Colorado Skier Visits Down 13% on Last Year Due to Dry Start to Season

Steven Agar | | WeatherWeatherIndustry NewsIndustry News
Buttermilk at Aspen, mid Dec 2017. Credit: Anna Stonehouse, Aspen Times

Early season visits to Colorado ski resorts are down between 11 and 13 percent compared with last year because of low snow conditions, resorts reported.

Colorado Ski Country USA, which represents 23 resorts, recorded 13 percent fewer visits at its member operations through Dec. 31, The Aspen Daily News reported Saturday. Separately, Vail Resorts, which isn’t part of Colorado Ski Country USA, reported visits were down 10.8 percent at its North American ski areas through Jan. 8. That includes four in Colorado, but state-only numbers weren’t reported.

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This picture was taken a few days ago. This time of year this Monarch Pass should be buried under snow. Credit: DenverPost

After a promising start in October, warm, dry weather reduced the amount of natural snowfall. So, many resorts relied on snowmaking, said Melanie Mills, president, and CEO of Colorado Ski Country. Ski areas across the Rocky Mountain region, including Colorado, experienced prolonged warm weather patterns in November and December that contributed to reduced natural snowfall statewide.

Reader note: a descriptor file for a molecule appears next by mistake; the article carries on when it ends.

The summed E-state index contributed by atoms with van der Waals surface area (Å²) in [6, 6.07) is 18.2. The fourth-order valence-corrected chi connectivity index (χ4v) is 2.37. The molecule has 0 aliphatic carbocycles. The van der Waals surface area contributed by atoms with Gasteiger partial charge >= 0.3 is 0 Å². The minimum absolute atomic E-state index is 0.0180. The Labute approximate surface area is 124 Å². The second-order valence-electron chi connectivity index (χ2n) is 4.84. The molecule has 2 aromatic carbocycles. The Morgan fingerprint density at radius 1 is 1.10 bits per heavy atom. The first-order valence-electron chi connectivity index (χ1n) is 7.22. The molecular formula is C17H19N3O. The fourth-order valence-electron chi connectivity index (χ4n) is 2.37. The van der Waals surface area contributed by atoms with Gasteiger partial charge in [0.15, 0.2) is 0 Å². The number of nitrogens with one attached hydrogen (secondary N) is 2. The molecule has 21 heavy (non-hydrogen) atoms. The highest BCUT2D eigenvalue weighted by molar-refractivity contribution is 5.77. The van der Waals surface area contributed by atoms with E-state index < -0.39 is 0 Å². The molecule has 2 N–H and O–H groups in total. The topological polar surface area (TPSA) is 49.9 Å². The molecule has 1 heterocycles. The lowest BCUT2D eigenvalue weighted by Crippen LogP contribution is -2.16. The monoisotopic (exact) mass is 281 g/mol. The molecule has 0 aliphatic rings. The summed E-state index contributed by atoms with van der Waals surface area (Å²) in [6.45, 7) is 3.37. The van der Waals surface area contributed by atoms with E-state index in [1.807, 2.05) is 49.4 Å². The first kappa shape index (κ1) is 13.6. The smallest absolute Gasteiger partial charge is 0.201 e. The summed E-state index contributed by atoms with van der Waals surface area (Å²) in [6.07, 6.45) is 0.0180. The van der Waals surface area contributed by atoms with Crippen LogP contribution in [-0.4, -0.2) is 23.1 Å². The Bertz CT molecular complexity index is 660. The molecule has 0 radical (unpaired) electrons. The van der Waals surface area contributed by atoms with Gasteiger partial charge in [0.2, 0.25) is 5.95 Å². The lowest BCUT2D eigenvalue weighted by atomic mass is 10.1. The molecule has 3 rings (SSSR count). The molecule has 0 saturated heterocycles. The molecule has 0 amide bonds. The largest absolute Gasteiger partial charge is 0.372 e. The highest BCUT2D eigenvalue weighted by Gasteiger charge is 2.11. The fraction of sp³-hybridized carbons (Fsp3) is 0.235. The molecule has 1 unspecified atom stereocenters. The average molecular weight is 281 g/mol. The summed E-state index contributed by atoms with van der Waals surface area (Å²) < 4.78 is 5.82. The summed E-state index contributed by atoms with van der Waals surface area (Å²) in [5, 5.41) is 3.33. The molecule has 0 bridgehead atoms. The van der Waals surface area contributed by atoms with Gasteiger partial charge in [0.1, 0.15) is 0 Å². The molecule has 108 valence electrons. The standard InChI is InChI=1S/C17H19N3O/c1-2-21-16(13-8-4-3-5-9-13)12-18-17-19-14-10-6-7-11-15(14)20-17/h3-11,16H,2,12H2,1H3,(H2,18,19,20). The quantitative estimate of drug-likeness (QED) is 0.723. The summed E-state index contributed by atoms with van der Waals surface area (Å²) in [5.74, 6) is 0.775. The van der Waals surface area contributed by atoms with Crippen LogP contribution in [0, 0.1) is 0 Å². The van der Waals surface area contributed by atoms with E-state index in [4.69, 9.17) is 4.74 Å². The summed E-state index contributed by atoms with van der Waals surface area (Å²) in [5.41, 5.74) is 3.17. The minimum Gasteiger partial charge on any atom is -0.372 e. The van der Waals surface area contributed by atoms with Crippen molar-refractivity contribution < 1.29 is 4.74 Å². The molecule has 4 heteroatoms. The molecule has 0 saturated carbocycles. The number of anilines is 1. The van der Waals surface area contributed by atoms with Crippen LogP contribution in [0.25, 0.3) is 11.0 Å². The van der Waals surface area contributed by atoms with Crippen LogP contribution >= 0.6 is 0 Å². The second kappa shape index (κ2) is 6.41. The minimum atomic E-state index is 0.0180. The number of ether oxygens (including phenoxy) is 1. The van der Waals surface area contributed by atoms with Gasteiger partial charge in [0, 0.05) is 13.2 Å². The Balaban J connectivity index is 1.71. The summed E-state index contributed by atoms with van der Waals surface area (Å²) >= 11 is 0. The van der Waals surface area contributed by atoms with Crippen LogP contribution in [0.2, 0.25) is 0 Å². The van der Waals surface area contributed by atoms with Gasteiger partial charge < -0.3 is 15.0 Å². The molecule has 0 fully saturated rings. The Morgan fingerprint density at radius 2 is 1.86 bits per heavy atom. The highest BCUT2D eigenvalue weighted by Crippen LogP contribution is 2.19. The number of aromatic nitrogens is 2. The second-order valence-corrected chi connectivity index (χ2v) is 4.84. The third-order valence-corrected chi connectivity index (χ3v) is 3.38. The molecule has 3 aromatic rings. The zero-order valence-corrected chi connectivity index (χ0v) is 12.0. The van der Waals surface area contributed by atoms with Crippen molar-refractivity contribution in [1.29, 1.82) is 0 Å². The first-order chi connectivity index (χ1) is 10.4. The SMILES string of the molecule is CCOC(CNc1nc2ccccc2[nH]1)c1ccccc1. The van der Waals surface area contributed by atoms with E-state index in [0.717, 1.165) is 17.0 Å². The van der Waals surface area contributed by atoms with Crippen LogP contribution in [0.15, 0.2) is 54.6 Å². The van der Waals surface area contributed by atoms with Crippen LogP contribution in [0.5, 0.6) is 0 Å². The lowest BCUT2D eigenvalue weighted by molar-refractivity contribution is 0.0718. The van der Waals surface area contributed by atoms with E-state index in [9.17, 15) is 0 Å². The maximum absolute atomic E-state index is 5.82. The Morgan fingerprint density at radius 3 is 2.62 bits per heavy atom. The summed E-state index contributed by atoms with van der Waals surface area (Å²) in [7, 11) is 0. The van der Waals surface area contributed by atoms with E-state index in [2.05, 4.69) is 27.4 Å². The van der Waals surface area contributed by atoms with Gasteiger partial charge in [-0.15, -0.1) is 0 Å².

“Unfortunately, the weather stopped cooperating and the warm temperatures in November and December kept many skiers and riders from visiting the high-country,” she said.

Rob Katz, CEO of Vail Resorts, said the company’s Western U.S. sites had received “truly historic low snowfall.”

“Fortunately, conditions have improved at our western U.S. resorts in the last week with expanded open terrain due to recent storms,” he said. “However, we still remain behind typical conditions for this time of year in terms of open terrain and base depth.”

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Aspen Snowmass. What it should look like. Credit: TMC Facebook

Aspen Skiing Co. said snowfall has improved recently, with up to 17 inches falling in the past week. Storms last week allowed Aspen to open more terrain. With weather forecasts calling for a shift in the weather pattern and snow through January, Colorado’s historically snowiest months are still ahead.

Drought conditions have spread across virtually all of Colorado, according to the U.S. Drought Monitor, a federal agency that tracks conditions nationwide. Snowpack in the Colorado mountains ranged from 34 percent to 84 percent of the long-term average on Sunday, with the southwestern corner of the state hardest hit.


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